This isn't the way the law works! The battery pack does not belong to you, so you are breaking the law if you attempt to sell it. You are entitled to sell the "shell" and to arrange for the battery lease to be transferred, but you have to make it clear to the purchaser exactly what they are buying. In fact if the law worked as you outline, people could rent a car from Hertz and sell it and Hertz would not be able to get it back!
 

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A Gen 1 Leaf would make more sense - they are becoming available for under £10k with no requirement for ongoing battery lease payments, and the battery and drivetrain still covered by the 5 year warranty
 

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Discussion Starter #16
Not really in renault's interest to destroy residual values or of any benefit to them to get a shed load of redundant batteries back. But because people can't quite understand the system that is exactly why I recommend a lease with the option to hand car back. Either way as @smartie says it will bring down the price of the leaf if you don't mind taking a chance on a huge outlay for a new battery in 3 years time. (Or can you get an aftermarket warranty to cover that ???)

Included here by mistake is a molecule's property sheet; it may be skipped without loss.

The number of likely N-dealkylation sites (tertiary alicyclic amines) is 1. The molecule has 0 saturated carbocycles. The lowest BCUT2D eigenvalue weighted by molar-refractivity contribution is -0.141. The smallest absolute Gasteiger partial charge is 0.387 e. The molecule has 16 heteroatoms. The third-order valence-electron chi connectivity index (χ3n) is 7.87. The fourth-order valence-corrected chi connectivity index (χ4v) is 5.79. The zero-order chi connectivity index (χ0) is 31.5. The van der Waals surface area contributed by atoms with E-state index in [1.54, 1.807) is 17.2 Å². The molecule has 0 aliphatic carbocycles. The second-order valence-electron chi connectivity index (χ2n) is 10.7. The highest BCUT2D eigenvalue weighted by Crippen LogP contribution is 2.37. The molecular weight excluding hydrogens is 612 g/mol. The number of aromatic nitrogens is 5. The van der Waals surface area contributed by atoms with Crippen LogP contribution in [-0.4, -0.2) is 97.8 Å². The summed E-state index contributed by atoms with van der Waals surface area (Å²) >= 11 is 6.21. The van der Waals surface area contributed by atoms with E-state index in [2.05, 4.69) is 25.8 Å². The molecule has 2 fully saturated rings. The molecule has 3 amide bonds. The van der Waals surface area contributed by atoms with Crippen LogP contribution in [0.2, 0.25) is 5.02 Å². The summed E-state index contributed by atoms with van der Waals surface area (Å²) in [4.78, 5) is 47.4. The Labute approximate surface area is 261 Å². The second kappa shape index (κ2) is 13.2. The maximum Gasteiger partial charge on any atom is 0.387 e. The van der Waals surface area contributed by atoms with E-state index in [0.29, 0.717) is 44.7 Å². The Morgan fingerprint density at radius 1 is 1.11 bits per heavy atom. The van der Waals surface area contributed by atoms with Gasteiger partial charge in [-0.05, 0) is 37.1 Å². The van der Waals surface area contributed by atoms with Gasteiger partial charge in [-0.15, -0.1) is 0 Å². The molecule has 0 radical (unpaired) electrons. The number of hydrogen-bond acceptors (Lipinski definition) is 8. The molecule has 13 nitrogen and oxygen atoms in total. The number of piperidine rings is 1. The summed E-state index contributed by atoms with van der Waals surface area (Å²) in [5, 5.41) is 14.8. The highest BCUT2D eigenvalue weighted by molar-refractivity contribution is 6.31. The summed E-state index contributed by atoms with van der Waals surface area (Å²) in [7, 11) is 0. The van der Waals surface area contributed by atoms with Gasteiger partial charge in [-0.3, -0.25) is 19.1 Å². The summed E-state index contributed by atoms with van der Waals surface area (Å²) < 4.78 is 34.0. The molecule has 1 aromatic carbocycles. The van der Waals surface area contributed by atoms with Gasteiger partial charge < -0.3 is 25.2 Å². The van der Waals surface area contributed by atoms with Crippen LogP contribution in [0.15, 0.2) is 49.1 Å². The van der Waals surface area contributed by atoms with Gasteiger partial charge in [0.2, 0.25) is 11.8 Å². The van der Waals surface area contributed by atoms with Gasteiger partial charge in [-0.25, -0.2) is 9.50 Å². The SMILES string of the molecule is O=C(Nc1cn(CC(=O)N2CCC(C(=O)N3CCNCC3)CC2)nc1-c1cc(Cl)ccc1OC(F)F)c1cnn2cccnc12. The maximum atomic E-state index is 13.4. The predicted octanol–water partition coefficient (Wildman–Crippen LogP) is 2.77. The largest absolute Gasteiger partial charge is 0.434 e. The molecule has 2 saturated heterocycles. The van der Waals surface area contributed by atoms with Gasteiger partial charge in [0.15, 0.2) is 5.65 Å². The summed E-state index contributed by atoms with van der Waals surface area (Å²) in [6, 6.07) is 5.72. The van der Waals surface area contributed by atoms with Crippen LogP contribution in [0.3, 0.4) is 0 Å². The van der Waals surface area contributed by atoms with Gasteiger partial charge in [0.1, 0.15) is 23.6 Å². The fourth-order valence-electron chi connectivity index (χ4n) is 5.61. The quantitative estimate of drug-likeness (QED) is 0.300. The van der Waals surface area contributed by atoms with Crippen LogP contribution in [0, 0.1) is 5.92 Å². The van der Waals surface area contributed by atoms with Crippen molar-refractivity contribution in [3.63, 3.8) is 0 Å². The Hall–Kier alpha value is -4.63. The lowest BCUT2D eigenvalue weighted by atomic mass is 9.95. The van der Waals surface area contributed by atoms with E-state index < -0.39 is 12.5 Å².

I think there is more chance of pigs flying than Renault giving the batteries away after three years. They may offer the same options as a new car for continued leasing, or they may have cheaper options (though I doubt it) but they may also bump the prices up quite a bit justifying it by the fact that they no longer sell the Zoe and maintaining the older models costs more.
 

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This isn't the way the law works! The battery pack does not belong to you, so you are breaking the law if you attempt to sell it. You are entitled to sell the "shell" and to arrange for the battery lease to be transferred, but you have to make it clear to the purchaser exactly what they are buying. In fact if the law worked as you outline, people could rent a car from Hertz and sell it and Hertz would not be able to get it back!